basis. An excellent
tool for this is a software program, Thoughtpath (www.thoughtpath.com),
which combines creative-thinking techniques and a problem-solving
approach in an easy-to-follow format that can be networked among
The key factor,
of course, is neither the physical nor virtual environment;
rather, it is an attitude by management that values the inherent
creativity of employees and envisions the long-term strategic
benefits of empowering them to exercise their imaginations.
Employ a process for developing
new ideas that have been offered.
This is every bit
as important as stimulating creative thinking in the first place.
It is, in effect, what moves an intriguing new idea into
the realm of innovative concept.
Such a process is the Open-minded Evaluation and
Development procedure (Innovative
Leader Volume 8, Issue 9, #422)
outlining five steps to encourage receptivity to a new idea, while
systematically re-working those parts that require change to make
the concept feasible. Without
a vehicle such as this, along with an awareness by employees that
it will be used to explore some of their ideas, there is little
point in encouraging “out of the box” thinking.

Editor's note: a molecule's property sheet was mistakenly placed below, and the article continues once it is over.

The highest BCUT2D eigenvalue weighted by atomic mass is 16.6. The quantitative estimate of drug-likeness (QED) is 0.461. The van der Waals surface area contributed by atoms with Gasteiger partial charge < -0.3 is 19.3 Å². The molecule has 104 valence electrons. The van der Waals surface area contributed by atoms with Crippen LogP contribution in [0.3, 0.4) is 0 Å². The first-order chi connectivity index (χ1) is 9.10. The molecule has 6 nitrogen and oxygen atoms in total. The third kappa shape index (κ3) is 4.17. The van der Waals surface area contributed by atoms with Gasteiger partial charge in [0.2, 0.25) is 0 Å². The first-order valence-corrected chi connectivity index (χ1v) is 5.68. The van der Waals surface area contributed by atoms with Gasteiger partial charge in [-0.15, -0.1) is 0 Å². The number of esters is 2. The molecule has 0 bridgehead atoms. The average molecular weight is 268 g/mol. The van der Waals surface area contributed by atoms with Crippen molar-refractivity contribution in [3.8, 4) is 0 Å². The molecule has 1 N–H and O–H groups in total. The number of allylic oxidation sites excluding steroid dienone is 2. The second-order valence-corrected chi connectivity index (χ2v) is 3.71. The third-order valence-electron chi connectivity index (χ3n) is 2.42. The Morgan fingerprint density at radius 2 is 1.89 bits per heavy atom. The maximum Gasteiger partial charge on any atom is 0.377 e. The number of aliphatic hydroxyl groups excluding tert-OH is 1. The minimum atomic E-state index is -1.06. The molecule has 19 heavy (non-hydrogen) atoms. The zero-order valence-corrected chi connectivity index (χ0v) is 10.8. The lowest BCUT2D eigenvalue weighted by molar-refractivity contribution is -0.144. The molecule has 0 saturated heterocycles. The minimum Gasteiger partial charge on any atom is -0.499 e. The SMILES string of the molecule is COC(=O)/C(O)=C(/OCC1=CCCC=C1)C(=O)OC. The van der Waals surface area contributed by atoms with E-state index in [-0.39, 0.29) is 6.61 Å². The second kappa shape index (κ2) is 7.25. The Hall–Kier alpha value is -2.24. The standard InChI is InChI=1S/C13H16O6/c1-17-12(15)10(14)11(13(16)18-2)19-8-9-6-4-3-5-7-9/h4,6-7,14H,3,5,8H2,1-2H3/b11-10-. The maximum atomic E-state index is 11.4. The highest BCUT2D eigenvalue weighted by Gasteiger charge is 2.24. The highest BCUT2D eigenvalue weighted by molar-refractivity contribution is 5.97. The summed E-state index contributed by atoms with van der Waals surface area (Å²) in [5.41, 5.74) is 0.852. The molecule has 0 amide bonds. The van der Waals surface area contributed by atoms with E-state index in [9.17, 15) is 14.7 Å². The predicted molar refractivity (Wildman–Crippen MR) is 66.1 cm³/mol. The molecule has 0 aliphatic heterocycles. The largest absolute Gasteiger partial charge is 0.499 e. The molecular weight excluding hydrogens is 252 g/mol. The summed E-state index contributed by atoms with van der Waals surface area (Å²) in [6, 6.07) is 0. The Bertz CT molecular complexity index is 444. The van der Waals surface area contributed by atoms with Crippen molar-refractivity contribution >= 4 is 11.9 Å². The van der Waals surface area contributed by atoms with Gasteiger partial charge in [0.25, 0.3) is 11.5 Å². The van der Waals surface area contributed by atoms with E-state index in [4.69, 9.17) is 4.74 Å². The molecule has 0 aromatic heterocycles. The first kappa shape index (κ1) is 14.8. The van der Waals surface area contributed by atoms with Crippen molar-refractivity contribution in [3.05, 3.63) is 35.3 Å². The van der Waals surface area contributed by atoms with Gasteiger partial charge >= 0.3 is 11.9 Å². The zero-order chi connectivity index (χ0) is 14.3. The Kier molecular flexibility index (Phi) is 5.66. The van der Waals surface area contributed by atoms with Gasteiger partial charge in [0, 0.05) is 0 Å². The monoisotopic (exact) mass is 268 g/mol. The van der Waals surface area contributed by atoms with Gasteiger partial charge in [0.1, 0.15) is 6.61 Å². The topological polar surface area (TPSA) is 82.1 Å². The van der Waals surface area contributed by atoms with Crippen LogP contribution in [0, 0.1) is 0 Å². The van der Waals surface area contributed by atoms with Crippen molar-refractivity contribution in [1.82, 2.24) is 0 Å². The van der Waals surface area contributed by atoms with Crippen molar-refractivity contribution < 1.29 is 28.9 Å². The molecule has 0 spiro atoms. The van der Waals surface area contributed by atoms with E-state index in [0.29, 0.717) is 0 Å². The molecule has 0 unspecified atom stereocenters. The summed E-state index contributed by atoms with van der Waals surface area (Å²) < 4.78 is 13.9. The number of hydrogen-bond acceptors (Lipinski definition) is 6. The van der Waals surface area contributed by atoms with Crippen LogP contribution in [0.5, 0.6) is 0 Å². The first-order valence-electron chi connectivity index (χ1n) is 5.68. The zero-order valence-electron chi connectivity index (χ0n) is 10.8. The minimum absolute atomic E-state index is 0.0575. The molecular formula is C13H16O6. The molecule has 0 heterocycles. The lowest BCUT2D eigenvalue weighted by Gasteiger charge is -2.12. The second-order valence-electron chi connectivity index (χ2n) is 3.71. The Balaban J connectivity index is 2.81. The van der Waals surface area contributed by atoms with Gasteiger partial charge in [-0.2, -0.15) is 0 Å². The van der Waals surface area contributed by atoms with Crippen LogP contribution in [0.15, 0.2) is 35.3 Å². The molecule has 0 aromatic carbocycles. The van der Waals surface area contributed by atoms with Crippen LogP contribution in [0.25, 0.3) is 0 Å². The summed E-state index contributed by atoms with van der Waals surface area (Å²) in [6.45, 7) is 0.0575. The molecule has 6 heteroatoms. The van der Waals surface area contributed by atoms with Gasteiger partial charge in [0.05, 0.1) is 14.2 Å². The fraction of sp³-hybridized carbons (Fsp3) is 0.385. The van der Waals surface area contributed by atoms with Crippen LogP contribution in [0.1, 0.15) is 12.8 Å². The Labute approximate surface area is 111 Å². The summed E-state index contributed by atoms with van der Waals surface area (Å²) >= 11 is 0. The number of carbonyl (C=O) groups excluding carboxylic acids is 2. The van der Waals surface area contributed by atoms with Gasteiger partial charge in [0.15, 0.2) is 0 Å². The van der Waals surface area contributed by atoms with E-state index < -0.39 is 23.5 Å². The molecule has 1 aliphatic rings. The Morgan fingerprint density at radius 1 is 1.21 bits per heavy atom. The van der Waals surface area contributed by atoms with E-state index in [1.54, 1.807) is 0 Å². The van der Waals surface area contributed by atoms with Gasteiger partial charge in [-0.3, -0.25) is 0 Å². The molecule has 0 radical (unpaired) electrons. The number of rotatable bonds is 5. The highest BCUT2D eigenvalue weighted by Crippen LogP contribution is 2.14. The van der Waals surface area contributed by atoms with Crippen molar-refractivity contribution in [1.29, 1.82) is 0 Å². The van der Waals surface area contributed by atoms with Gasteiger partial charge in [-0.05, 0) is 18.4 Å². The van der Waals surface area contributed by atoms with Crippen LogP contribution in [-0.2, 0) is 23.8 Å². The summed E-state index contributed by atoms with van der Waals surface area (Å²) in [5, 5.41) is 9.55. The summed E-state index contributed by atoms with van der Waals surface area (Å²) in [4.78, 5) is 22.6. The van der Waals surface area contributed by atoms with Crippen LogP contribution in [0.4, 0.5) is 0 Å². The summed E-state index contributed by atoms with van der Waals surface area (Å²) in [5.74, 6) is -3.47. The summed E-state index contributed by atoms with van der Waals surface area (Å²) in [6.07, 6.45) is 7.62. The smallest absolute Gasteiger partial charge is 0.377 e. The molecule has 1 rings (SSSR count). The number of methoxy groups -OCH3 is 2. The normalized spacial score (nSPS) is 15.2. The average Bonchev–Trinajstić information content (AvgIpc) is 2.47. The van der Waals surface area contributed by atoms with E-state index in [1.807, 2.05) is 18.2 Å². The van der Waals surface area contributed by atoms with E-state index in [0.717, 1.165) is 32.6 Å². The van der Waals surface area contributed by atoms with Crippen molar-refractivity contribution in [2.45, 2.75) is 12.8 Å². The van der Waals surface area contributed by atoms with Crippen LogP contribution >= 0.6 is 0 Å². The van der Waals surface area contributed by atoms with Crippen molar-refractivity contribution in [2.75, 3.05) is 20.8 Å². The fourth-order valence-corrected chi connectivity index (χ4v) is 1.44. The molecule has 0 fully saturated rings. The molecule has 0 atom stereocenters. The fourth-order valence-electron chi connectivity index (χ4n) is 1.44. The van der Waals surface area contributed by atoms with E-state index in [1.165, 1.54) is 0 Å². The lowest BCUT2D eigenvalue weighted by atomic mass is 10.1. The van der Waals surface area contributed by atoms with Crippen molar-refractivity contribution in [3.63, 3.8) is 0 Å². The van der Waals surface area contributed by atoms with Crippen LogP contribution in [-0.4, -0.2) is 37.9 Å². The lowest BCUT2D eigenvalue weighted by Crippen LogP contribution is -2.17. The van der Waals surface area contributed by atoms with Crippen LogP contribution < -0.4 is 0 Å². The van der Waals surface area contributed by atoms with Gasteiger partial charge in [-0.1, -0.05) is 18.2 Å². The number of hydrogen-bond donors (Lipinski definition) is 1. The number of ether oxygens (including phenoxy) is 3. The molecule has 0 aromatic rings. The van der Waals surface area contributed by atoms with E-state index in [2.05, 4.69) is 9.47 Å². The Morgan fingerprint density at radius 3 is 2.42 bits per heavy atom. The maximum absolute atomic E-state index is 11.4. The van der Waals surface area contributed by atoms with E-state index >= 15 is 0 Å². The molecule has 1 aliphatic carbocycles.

Creative ideation can be fun, but it gets old quickly if
the ideas never go anywhere.
Cross-pollinate ideation groups.
works best when there are differences in perspective, knowledge
and background. Ideally,
a team attempting to come up with a fresh, new solution to a tough
challenge should consist of both experts in the area being
discussed, as well as so-called “naïve” idea-contributors who
may see the problem in ways the experts cannot.
Also, because they’re not experts, they don’t know what doesn’t work!
such outsiders into your sessions may pose problems of a practical
or proprietary nature, there are still plenty of internal
resources to draw upon. What
does an account executive have to say about a technical subject?
An engineer about marketing approaches?
A line worker about company strategy?
Creativity is a product of organizational diversity, and
even the smallest companies have that.
Use it to your advantage.
Have a neutral facilitator conduct ideation sessions.
There are a
thousand different ways for people to put down each other’s
ideas. Some are
blatant (“It’ll never work,”
“Been there, done that…”).
Others are more subtle (a roll of the eyes, refusal to
acknowledge an idea), often committed without awareness or intent.
Either way, the effects are the same: potentially
groundbreaking ideas are lost, and so too are those offering the